Canadians are emerging from the recession confident that the value of their homes is rising and optimistic about their local housing markets. The Canadian mortgage market is rebounding and will surpass the $1 trillion mark in 2010, reports the Canadian Association of Accredited Mortgage Professionals (CAAMP) in the fifth edition of the Annual State of the Residential Mortgage Market, released in late November.
Canadians are positive about house prices, and attitudes about whether this is a good time to buy a home have never been higher in the three years that CAAMP has surveyed on that question. The overwhelming majority of those surveyed (40%) expect house prices to go up, which is more than double the opinion of those surveyed in spring 2009 (18%).
In past surveys, negative house price sentiments were most evident in British Columbia, Alberta and Ontario – provinces that, in retrospect, were hardest hit by the economic downturn. On a 10-point scale (where 1 is very negative and 10 is very positive), attitudes in these provinces have sharply rebounded to 6.44 from 4.77 in fall 2008, 6.24 from 5.00, and 6.30 from 5.11, respectively, and are now in line with the 6.25 national average.
Most Canadians are optimistic and believe now is a good time to purchase a home, setting a record-high national average of 6.56 out of 10, up almost a full point from 5.58 last fall. Ontarians are most positive at 6.82, while Saskatchewan residents, who have seen house prices increase rapidly, are most negative at 6.05.
As interest rates remain low, it is not surprising that Canadians continue to be satisfied with their mortgages. Of those who renewed in the last year, 73% received lower rates than their original mortgage term.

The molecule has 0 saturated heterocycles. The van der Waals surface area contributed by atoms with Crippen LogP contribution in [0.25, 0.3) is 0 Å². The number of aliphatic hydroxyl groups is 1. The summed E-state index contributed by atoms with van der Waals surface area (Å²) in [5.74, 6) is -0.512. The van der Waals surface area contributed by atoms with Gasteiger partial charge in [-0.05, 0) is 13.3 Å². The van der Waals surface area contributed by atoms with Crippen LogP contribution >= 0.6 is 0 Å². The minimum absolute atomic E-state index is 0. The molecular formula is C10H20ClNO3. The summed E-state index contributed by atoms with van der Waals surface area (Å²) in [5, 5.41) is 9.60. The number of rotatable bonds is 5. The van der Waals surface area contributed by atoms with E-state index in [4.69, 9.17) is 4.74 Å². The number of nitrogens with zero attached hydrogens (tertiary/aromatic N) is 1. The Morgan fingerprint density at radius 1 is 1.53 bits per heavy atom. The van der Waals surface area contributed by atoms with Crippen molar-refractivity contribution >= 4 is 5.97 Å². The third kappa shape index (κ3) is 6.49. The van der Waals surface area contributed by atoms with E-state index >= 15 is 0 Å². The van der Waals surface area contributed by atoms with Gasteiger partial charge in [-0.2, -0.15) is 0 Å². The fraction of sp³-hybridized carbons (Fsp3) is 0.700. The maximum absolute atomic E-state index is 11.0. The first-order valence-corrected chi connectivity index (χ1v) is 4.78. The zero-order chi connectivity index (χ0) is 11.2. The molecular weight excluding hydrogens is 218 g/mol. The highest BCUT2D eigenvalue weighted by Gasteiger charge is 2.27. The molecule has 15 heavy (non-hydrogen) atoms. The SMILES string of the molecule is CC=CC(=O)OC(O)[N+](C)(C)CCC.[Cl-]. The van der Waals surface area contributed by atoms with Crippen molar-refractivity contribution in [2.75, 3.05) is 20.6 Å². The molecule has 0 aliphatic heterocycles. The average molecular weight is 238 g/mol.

“Mortgage consumers have been busy, and have effectively capitalized on low interest rates to shop and renegotiate,” said Jim Murphy, President and CEO of CAAMP. “CAAMP’s survey found that, on average, negotiated rates were discounted by 1.23 percentage points lower than typical advertised rates for five-year
mortgages, and we see this discounting trend continuing. ”In spite of continued job loss concerns, Canadians’ mortgage debt load remains reasonable. Homeowners have close to three-quarters (74%) of the value of their properties in equity and for those with mortgages, equity is more than one-half (52%) of the value of their homes. Fewer Canadians took equity out of their mortgages this fall (down to 18% from 22% last year). The primary motivator was, once again, debt consolidation or payment (approximately $17 billion), followed by home renovations (approximately $12 billion, down from $14.5 billion in 2008). One third of respondents who took out equity to fund home renovations said the Home Renovation Tax Credit had influenced their decision.
Significant Statistics from the Study
• Overall, Canadians remain very satisfied with their current mortgage, with 77% either completely satisfied or satisfied. The top reason cited is the mortgage rate, which averaged 4.55% this past year – a dramatic decline from 5.41% last year.
• Canadians in provinces that have felt the greatest effect of the recession are also the most optimistic about the increase in house prices – 42% of people in Ontario, 43% of people in Alberta and 47% of people in British Columbia feel that house prices will increase in the next year.
• Two-thirds of all mortgages are fixed for terms of four or more years, with five-year terms remaining the most popular at 56%. But many people who took out a mortgage in the past year chose a shorter term, with 20% at one year or less.
• 68% of mortgage holders have fixed-rate mortgages, while 27% have variable- and adjustable-rate mortgages. Fixed-rate mortgages are the most popular among people between the ages of 18 and 34, while those in the 55+ age group are more likely to opt for variable-rate mortgages.
Dominion Lending Centres Kelowna
Toll Free: 1-866-862-5040